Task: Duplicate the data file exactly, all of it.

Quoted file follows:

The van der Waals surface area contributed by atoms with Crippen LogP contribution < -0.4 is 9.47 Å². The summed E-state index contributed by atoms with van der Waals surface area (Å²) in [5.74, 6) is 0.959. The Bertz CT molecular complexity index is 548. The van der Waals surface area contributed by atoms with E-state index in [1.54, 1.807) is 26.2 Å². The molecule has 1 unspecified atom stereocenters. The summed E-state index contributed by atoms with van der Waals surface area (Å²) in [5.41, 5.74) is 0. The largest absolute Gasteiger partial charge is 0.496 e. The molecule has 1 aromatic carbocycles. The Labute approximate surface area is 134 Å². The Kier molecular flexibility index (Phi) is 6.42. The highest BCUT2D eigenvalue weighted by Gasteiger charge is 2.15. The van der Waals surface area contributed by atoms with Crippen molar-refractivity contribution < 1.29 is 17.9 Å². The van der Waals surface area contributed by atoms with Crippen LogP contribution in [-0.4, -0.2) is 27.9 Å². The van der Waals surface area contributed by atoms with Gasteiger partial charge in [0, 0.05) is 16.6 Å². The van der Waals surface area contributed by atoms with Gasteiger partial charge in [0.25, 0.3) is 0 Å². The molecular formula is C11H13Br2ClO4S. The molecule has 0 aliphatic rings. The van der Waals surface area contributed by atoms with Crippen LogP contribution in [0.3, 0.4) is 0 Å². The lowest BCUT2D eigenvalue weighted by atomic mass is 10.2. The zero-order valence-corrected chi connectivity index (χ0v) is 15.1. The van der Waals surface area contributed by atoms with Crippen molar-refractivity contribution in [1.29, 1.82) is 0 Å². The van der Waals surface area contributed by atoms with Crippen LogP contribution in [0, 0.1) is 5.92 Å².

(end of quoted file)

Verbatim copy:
The van der Waals surface area contributed by atoms with Crippen LogP contribution < -0.4 is 9.47 Å². The summed E-state index contributed by atoms with van der Waals surface area (Å²) in [5.74, 6) is 0.959. The Bertz CT molecular complexity index is 548. The van der Waals surface area contributed by atoms with E-state index in [1.54, 1.807) is 26.2 Å². The molecule has 1 unspecified atom stereocenters. The summed E-state index contributed by atoms with van der Waals surface area (Å²) in [5.41, 5.74) is 0. The largest absolute Gasteiger partial charge is 0.496 e. The molecule has 1 aromatic carbocycles. The Labute approximate surface area is 134 Å². The Kier molecular flexibility index (Phi) is 6.42. The highest BCUT2D eigenvalue weighted by Gasteiger charge is 2.15. The van der Waals surface area contributed by atoms with Crippen molar-refractivity contribution < 1.29 is 17.9 Å². The van der Waals surface area contributed by atoms with Crippen LogP contribution in [-0.4, -0.2) is 27.9 Å². The van der Waals surface area contributed by atoms with Gasteiger partial charge in [0, 0.05) is 16.6 Å². The van der Waals surface area contributed by atoms with Gasteiger partial charge in [0.25, 0.3) is 0 Å². The molecular formula is C11H13Br2ClO4S. The molecule has 0 aliphatic rings. The van der Waals surface area contributed by atoms with Crippen LogP contribution in [0.3, 0.4) is 0 Å². The lowest BCUT2D eigenvalue weighted by atomic mass is 10.2. The zero-order valence-corrected chi connectivity index (χ0v) is 15.1. The van der Waals surface area contributed by atoms with Crippen molar-refractivity contribution in [1.29, 1.82) is 0 Å². The van der Waals surface area contributed by atoms with Crippen LogP contribution in [0, 0.1) is 5.92 Å².